Investors flock to short-term rental condo projects in Miami

Units are more affordably priced than other projects and offer flexible rental options

Rishi Kapoor, Eric Fordin, Suzanne Amaducci-Adams with The Crosby and Urbin
Rishi Kapoor, Eric Fordin, Suzanne Amaducci-Adams with The Crosby and Urbin

Developers of short-term rental-friendly condo projects in Miami are experiencing quick sellouts, as investors and end-users flock to more affordable units.

The projects offer units priced as low as the $300,000s, close to what a starter home would cost, in a market that has become out of reach for so many prospective buyers and renters. That appeals to investors, who are snapping them up to generate rental income, experts say.

“With inflation, people like multifamily as an investment because the rents change every year,” said attorney Suzanne Amaducci-Adams, who leads the real estate practice at Bilzin Sumberg. “Not everyone is in the position to buy a million-dollar condo.”

Construction lenders are also eager to provide loans to developers with such strong presales, though developers are challenged by rising construction costs and supply chain issues.

“The only thing that could slow [the market] down is the real fear of rising construction costs,” said Craig Studnicky, CEO of Aventura-based ISG World. “There’s just no way to control the rising costs of commodities. Until those rising costs plateau, you’re going to see a lot of developers postpone the start of some of these projects for totally understandable reasons.”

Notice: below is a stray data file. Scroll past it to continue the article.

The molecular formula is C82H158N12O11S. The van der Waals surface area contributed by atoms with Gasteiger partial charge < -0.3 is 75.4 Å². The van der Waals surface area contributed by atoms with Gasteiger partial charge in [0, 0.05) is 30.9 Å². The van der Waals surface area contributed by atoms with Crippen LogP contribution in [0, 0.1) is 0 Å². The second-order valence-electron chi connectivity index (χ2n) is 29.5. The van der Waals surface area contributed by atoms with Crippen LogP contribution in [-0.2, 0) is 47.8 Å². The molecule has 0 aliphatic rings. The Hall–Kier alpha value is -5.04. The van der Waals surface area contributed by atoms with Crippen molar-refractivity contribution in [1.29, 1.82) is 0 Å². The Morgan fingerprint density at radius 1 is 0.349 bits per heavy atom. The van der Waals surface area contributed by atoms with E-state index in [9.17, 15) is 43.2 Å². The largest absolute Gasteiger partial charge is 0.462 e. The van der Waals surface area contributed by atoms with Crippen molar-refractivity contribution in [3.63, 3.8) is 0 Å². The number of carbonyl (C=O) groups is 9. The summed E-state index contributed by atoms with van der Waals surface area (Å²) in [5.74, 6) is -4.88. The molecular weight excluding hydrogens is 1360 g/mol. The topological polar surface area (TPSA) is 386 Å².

In Greater Downtown Miami, more short-term rental condos are now in the pipeline than traditional units, according to a recent ISG World Miami Report, which shows nearly 3,000 traditional condos and over 4,400 short-term rental condos marketed for sale.

At least two more projects will be launched soon, bringing that total closer to 5,500 units, Studnicky added.

“There is a high level of competition among these buildings in a neighborhood that never had these before,” he said.

Planned projects with short-term rental options include Related Group, ROVR Development and BH Group’s District 225 tower. The developers are partnering with Airbnb on the 343-unit condo building at 225 North Miami Avenue in downtown Miami.

Demand has been high. It sold out within two months of launching sales in October, with a total sellout of about $250 million, said Eric Fordin, a managing director at Miami-based Related. The developers expect to break ground in April and have their construction financing lined up.

Standard Residences

Units ranged in price from the $300,000s up to the $800,000s and in size from studios to two-bedrooms. Atlantic & Pacific will manage District 225, including listing and marketing units on Airbnb, as well as handling maintenance and cleaning of the units.

The units will be delivered fully furnished and finished, so buyers can rent them out easily. The buyer pool was about half domestic and half international, which is different from previous cycles that leaned more toward foreign buyers, but is in line with the overall market during the pandemic, Fordin said.

“These units are more affordable than the majority of other products that are out there” and “more streamlined,” he said. “[Buyers] can literally have their dishes installed” prior to closing.

Related, which has built more condos than any other developer in Miami, quickly launched sales of a second short-term rental condo project nearby called The Crosby, at 601 North Miami Avenue. The firm partnered with the Motwanis’ Merrimac Ventures to co-develop the 450-unit condo tower at Miami Worldcenter. They opened reservations in January and are 100 percent reserved, Fordin confirmed. The developers are now converting to contracts.